December 7, 2017
Under the damages statute, 35 U.S.C. § 287, a patentee who makes or sells a patented article must mark the article with the patent number, or else the patentee cannot recover damages from the accused infringer until the patentee actually notifies the infringer of the patent. In some cases, there can be a question as to whether a particular product sold by or under the authority of the patentee is or is not covered by the patent. Today, the Federal Circuit settled a district court split regarding whether it is the patentee or the accused infringer who bears burden of proof on this question. In Arctic Cat Inc. v. Bombardier Recreational Products Inc., the court held that an alleged infringer who challenges the patentee’s compliance with the marking statute bears the initial burden of production to identify unmarked patented articles. Once satisfied, it becomes the patentee’s burden to show the unmarked products do not practice the patents.
Arctic Cat owns two patents on a thrust steering system for personal watercrafts. It licensed these patents solely to Honda, and the license agreement did not require Honda to mark the relevant products with Arctic Cat’s patent numbers. Arctic Cat subsequently learned that Bombardier Recreational Products Inc. (“BRP”) was selling products it believed to infringe these patents and filed suit accordingly.
At trial, the jury found that BRP had willfully infringed the Arctic Cat patents and awarded damages from the first date of infringement. After trial, BRP motioned for judgment as a matter of law that Honda failed to mark its products with the licensed patent numbers. The district court denied the motion, holding that BRP had failed to prove that the identified unmarked products practice the patents. BRP appealed.
On appeal, the Federal Circuit found the district court’s allocation of burden was improper. The court reasoned that the burden on the accused infringer to show which products are not marked with the relevant patent number would be much lower than it would be for the patentee to show that all products are so marked. Conversely, the court reasoned, the patentee has better knowledge of the patents and identified unmarked articles, thereby placing the patentee in a better position to show whether these products practice the patents. Accordingly, the court determined, the accused infringer should bear the initial burden of coming forward with evidence of products that are allegedly unmarked, saying, “We hold an alleged infringer who challenges the patentee’s compliance with § 287 bears an initial burden of production to articulate the products it believes are unmarked ‘patented articles’ subject to § 287.” The court declined to state the minimum showing required for an accused infringer to meet its initial burden, but indicated that it is a “low bar.” Subsequently, “[o]nce the alleged infringer meets its burden of production,” the court held, “the patentee bears the burden to prove the products identified do not practice the patented invention.”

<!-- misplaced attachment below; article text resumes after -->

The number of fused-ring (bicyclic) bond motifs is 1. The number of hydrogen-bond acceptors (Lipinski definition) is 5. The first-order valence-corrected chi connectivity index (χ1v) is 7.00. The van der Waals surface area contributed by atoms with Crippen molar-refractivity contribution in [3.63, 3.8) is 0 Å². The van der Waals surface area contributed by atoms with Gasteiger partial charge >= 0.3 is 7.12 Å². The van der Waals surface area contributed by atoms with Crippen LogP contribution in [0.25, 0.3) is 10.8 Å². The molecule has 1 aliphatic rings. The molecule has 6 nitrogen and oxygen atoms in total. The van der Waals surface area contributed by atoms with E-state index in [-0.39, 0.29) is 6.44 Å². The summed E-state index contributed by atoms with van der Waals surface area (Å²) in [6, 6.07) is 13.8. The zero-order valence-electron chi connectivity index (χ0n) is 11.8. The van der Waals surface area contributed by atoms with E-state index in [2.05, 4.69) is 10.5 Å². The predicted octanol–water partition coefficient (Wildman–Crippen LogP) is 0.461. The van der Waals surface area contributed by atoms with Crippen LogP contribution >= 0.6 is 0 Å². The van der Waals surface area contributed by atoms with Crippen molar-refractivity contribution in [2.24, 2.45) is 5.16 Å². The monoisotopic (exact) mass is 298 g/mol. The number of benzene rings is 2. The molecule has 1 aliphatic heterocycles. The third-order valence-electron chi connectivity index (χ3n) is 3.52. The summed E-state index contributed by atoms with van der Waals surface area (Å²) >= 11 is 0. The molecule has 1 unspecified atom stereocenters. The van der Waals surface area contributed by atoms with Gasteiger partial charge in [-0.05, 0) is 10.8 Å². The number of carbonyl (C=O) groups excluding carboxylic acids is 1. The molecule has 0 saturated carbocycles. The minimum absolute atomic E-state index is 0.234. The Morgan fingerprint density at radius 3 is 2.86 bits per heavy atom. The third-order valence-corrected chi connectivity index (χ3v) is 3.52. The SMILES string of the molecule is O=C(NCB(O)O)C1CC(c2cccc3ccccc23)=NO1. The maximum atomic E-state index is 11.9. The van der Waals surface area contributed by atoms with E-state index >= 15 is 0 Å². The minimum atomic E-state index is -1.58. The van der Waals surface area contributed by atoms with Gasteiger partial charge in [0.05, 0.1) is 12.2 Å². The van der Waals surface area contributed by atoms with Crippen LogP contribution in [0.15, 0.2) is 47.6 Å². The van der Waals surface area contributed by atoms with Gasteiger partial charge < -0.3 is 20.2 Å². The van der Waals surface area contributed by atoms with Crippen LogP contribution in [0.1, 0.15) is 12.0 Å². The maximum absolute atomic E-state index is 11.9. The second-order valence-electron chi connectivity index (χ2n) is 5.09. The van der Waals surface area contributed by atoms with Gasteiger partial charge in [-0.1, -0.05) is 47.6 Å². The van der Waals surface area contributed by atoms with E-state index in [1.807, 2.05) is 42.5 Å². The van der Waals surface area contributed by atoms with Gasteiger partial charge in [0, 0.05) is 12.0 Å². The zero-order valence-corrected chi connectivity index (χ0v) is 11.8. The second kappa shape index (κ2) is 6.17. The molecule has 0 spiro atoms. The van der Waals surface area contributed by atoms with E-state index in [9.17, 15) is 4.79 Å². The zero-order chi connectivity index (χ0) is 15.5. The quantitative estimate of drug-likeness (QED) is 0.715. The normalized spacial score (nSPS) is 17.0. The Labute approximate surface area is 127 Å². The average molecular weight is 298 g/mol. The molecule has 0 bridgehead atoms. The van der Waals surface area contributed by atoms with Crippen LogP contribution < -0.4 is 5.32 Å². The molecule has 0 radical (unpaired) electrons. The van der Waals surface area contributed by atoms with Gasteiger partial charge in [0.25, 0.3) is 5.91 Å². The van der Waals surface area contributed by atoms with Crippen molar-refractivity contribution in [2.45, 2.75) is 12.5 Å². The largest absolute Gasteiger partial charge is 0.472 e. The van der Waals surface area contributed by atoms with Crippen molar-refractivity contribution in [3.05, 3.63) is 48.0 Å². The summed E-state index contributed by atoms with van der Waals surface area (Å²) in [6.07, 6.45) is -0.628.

In this case, the court concluded that BRP had met the “low bar” of identifying allegedly unmarked products sold by Honda. Because the district court had incorrectly placed the burden on BRP to prove the absence of marking, the court vacated the district court’s judgment and remanded the case back to the district court, directing that the patentee Arctic Cat must prove that the subject Honda products do not practice the patents.
Today’s holding is favorable for accused infringers with a potential marking defense because it creates a uniform, low burden for raising the defense. This burden is much lower than it previously was in some district courts. If a marking defense is available, an accused infringer no longer faces the potential hurdle of having to prove that unmarked products practice the asserted patents.
For more information, please contact Fitch Even attorney Andrew C. Wood, author of this alert.
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